Bilerico Report

A gay cop is running for Congress in Mississippi. But can he win?

Michael Aycox

Michael Aycox Instragram

Michael Aycox isn’t your run-of-the-mill candidate for Congress. He’s the first openly gay candidate to run for Congress in Mississippi.

Aycox’s candidacy would be news anywhere. But in a state as conservative as Mississippi, it’s bound to make headlines. It might even become the whole basis of the media focus on his campaign.

Perhaps that why the Navy veteran and police officer seems to want to put the focus anywhere else.

”This is me,” he recently told the Clarion-Ledger. It’s not who I am, it doesn’t define me, it’s just a part of me. It’s like having brown hair; it doesn’t change who I am … I didn’t do this to be the voice of the LGBT community.”

Aycox is running to replace Republican Gregg Harper, who announced his retirement in January, as representative of Mississippi’s third congressional district.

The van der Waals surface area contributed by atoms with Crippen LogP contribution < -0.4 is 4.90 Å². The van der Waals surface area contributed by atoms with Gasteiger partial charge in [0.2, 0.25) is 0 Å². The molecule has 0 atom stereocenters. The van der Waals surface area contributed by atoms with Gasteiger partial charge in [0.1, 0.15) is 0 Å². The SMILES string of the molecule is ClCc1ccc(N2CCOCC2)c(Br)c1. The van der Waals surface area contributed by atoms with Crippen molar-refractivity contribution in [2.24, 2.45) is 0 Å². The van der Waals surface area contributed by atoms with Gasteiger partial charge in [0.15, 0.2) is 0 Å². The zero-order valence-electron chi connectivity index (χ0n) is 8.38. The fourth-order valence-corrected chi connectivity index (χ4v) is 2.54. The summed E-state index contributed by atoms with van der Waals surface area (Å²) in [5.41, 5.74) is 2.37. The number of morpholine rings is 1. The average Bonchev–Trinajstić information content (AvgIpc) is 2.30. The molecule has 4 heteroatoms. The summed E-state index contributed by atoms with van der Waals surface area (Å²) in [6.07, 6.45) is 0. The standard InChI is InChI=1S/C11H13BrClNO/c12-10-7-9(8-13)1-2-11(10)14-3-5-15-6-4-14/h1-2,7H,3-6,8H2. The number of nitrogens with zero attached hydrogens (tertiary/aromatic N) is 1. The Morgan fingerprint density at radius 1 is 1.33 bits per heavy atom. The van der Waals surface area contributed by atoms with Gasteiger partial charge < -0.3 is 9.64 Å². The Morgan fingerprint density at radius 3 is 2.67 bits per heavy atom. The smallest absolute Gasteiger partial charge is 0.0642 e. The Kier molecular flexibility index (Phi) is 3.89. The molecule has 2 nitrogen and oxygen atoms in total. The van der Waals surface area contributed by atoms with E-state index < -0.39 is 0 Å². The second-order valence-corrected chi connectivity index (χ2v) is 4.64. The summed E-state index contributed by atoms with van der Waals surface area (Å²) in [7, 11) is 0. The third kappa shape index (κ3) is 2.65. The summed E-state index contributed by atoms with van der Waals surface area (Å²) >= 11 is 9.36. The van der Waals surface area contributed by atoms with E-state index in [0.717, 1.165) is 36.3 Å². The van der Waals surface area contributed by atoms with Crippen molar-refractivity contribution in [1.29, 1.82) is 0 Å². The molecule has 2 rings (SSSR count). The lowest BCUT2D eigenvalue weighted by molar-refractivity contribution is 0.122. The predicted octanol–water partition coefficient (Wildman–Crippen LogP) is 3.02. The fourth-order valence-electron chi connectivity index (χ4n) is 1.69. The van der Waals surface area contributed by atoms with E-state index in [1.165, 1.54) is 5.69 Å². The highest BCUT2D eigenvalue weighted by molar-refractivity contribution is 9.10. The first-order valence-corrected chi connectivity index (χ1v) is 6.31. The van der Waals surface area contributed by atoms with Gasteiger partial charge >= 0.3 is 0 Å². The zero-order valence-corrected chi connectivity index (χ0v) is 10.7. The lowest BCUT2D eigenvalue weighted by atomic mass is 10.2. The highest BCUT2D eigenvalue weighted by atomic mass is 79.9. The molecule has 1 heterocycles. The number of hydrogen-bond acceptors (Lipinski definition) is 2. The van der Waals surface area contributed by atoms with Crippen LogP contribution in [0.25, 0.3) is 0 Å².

Aycox, 30, lives in Newton, Mississippi with his husband Mario, and works as an investigator for the Newton police department.

So, can Aycox win, in a relatively solid Republican state with only one Democrat in its entire congressional delegation?

Mississippi’s third district appears to be a solidly Republican district. In 2016, Republican incumbent Harper defeated his Democratic opponent with 89.1 percent of the vote. Harper also won reelection in 2014 with 68.9 percent of the vote.

There are currently six Republicans vying to replace Harper. Meanwhile, only one other Democrat — state representative Michael Evans — has entered the race.

Evans distinguishes himself from Aycox with his anti-LGBTQ positions. Evans opposes marriage equality and voted for a bill to allow businesses to deny services to people based on religious beliefs.

In a state where even Democrats are compelled to take anti-LGBTQ positions to have a hope of political viability, it seems unlikely that Aycox will get past the primary, and even less likely that he’ll win the general election if he makes it that far.

But maybe that’s beside the point. ”I did this to make a difference,” Aycox says. Running for office as an out gay man in Mississippi, Aycox has already accomplished that goal.

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